At some point, I may make a separate thread but for now a few tips: you can use any of the four speedo sensors to accomplish this task, but most use the left rear since it makes routing the wires easier and neater; the speed sensor wire at the wheel has 2 wires -- 12v supply and 5v signal -- figure out which is which with a multimeter or correct year FSM, and splice into your "new" speedo sensor accordingly (your new speed sensor has 3 wires (power (12v), ground (middle wire), and signal (5v)); once the new sensor is spliced into the existing rear sensor, you move up to the front at the ABS harness/CAB -- using your correct year FSM, find the wires at the ABS harness for vehicle speed sensor (VSS) and the left rear speed sensor signal (assuming you used the left rear wheel sensor), splice these two wires together at the harness BEFORE the wires enter the plug (leave the other halves of the vss wire and left speed signal wires cut and unattached at the plug); turn key to "on" position and verify you have speed by turning by hand the speedo gear; if you did everything correctly, the speedo will move in relation to your spinning of the gear; solder the wires, shrink wrap, etc and otherwise button everything else back up. Note: you need to have the ABS plug connected in order to complete circuitry.
You will lose ABS if you swap both axles. Solution = pull the ABS fuse and don’t be a pu55y. Bye bye ABS pump and wires.
For the most part, 70’s axles will have front disc brakes and rear drums. There are several kits (aftermarket and junkyard sourced) to convert the rear to disc. I will run rear drums for now. If you run rear drums, you will have to install the correct proportioning valve for the brake booster. A vehicle with rear discs requires more fluid than one with drums and would send too much fluid to the back wheel cylinders. As an interesting note, one should not automatically assume disc brakes will stop better than drums. In terms of sheer stopping power, drums have the advantage. However, by the time you factor in brake fade, complexity of parts, cost, etc, disc brakes do present an appealing option.
The e-brake cables from the donor axle can be reused. Shorten and then simply hook back up to the bracket that is located underneath the rear seat.
To plumb everything in, I picked up a proportioning valve made by Wildwood. This is perfect for front disc/rear drum set-ups. A simple twist of the valve will give you more/less rear brake. Existing lines fit in to the new prop valve. You will have to swap fittings supplied with the kit for the new prop valve connections due to Jeep using metric fittings. The front electrical plug is not used -- you can either let it go or swap out for a plug fitting. The existing lines will have to be shortened, bent, etc. to properly fit the new valve. We fabbed a simple bracket for the new prop valve that bolts to the master cylinder studs. Here's a pic:
Pull the ABS wires and e-brake cables. These are accessed under the rear seat. Both ABS cables have pigtails under the carpet, and the e-brake cables are right there under the carpet as well. Rear ABS/E-brake cables removed:
All brackets and truss constructed out of 3/16” steel with gussets and braces in appropriate places.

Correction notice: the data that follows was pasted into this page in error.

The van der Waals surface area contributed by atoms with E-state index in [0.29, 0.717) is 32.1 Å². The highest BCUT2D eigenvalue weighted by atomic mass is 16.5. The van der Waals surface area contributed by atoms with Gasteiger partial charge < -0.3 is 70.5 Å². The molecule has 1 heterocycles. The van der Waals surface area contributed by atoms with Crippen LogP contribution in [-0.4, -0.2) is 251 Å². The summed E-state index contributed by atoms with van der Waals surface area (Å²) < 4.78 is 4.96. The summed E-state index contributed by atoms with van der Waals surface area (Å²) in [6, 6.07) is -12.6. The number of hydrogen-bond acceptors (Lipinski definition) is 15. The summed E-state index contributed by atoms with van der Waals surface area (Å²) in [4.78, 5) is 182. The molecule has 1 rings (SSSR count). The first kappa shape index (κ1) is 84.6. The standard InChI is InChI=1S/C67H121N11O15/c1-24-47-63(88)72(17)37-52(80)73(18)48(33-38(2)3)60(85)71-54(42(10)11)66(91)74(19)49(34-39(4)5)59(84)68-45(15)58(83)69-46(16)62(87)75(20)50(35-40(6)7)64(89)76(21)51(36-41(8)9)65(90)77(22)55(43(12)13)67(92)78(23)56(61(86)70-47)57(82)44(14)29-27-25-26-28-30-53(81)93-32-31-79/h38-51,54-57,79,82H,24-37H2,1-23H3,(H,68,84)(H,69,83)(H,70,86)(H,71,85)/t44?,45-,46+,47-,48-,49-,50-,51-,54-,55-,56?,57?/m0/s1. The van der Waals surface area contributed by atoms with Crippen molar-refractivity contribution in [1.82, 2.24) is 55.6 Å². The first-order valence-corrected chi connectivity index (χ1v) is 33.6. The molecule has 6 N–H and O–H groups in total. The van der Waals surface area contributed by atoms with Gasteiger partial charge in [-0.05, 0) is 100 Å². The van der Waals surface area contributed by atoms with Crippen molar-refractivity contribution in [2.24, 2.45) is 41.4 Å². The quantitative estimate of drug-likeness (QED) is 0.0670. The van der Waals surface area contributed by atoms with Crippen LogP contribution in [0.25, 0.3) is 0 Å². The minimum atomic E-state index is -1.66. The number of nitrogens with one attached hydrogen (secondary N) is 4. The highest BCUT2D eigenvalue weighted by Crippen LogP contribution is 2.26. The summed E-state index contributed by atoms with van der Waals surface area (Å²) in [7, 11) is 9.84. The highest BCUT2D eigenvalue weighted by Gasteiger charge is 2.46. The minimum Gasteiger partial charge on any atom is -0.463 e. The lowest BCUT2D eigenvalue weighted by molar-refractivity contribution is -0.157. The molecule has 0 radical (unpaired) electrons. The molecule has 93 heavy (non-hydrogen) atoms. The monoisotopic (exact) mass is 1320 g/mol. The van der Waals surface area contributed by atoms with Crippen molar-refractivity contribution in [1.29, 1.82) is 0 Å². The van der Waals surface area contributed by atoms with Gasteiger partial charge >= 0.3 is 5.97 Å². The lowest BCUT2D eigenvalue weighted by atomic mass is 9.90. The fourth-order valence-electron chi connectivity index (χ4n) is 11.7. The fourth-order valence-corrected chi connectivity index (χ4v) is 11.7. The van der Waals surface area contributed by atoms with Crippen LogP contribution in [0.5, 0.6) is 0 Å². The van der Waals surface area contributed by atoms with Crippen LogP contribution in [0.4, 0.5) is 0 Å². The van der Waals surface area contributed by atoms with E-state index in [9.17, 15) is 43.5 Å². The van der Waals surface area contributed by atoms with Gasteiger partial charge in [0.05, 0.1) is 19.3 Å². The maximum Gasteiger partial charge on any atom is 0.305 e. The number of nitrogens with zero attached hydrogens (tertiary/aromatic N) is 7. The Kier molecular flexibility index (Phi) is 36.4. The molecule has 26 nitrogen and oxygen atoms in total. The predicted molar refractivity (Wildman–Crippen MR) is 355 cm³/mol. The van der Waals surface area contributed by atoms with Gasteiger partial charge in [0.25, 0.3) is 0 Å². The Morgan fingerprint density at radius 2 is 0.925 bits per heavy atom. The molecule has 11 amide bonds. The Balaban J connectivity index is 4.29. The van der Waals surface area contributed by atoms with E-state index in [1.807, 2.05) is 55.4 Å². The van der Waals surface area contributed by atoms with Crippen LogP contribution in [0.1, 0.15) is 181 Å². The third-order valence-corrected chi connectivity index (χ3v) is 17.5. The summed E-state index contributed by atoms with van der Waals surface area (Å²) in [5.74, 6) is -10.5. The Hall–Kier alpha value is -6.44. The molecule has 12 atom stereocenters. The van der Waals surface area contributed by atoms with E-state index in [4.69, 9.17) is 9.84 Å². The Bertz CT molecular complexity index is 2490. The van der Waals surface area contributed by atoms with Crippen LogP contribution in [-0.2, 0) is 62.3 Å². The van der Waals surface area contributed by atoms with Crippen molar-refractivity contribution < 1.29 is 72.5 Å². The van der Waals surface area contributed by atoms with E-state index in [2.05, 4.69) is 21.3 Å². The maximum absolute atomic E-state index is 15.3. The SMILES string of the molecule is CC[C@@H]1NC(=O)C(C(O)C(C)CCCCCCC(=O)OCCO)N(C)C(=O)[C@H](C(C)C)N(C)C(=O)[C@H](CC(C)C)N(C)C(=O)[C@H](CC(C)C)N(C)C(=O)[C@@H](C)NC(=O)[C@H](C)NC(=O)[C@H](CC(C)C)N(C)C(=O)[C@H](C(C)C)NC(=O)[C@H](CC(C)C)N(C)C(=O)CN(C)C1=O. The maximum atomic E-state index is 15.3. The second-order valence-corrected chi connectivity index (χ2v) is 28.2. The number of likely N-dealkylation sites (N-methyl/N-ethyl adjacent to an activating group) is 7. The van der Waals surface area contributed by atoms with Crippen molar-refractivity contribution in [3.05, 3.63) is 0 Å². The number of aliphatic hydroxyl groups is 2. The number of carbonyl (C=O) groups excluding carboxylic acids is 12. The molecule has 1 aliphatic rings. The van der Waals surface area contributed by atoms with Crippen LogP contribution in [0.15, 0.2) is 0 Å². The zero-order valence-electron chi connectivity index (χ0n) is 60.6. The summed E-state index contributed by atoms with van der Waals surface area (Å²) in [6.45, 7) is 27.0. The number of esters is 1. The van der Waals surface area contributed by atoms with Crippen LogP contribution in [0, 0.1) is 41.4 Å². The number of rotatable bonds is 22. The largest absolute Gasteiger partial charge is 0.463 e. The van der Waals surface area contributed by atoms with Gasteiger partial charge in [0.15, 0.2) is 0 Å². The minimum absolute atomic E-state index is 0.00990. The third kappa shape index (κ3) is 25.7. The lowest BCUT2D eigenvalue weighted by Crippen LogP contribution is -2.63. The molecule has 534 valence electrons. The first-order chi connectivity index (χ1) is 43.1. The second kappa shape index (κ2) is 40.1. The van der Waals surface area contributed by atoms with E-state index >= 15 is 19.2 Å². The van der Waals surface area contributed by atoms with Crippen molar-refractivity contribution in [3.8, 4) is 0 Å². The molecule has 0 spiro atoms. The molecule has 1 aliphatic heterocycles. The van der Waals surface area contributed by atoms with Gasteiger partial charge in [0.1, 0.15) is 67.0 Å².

I run Clayton’s 4 link rear set-up. Honestly, it probably would have been much easier to fabricate brackets building double triangulated 4 link from scratch given Clayton’s constraints and mounting points [warning: do not put Clayton’s kit into a link calculator – you may be disappointed]. That said, Endless Mtn Fab’s brackets improve on the rear Clayton’s geometry to achieve much a more neutral suspension. The corrected geometry will make a world of difference to both off and on road handling and performance. Clayton designed a suspension with simplicity for the end user in mind and had limitations to consider. Luckily, it can be fixed.
The new setup compliments the existing 4-link, with 3-levels of adjustment to fine-tune handling/function to your preference. The upper arms have been spread wider to help counter the shorter than desired arm length. The rear lowers are now triangulated by a very minor amount in order to create a little more stability. Coil buckets, swaybar mounts, and shock mounts are incorporated into the truss. Bumptops are stock TJ cups, with WJ rubbers machined to fit the cups. Control arm mounts, shock mounts and sway bar mounts are located higher up on the axle, which even more takes advantage of the added clearance of the 9” over the D44/D60. Pinion angle is set for optimum angle with the SYE.
The rear truss is over-the-pumpkin, tube to tube for max strength, with incorporation of a back truss. I would like to think it’s pretty safe to say that this axle will not bend. Ever.
I was lucky enough to score a donor HPD44 that for whatever reason, has ˝” tubes. For this reason, a truss was not really necessary due to the thickness, but you still would need to fabricate a bridge to incorporate the upper control arm mounts, etc.., so why not make it bulletproof? It would not hurt to weld the tubes to the centersection while everything is being made. Doing so reduces the chance of spinning a tube.
The axleshafts machined to accept full circle clips over the traditional c-clips. Although it is slightly more irritating to replace, the full clips offer a cheap, but effective strength upgrade.
Clayton’s front suspension is commonly termed a “radius arm” design. Another name for this style of suspension is “Y link”. For some individuals, a radius arm suspension is a compromise. There are numerous posts and articles online about these arms, so I won’t cover them here. There isn’t much that can be done to improve on the geometry of these arms, however some minor tweeks to the mounting points help push the suspension in a more neutral direction. A center limiting strap will help prevent unloading. When the money tree recuperates, my intention is to convert to a 3 link front.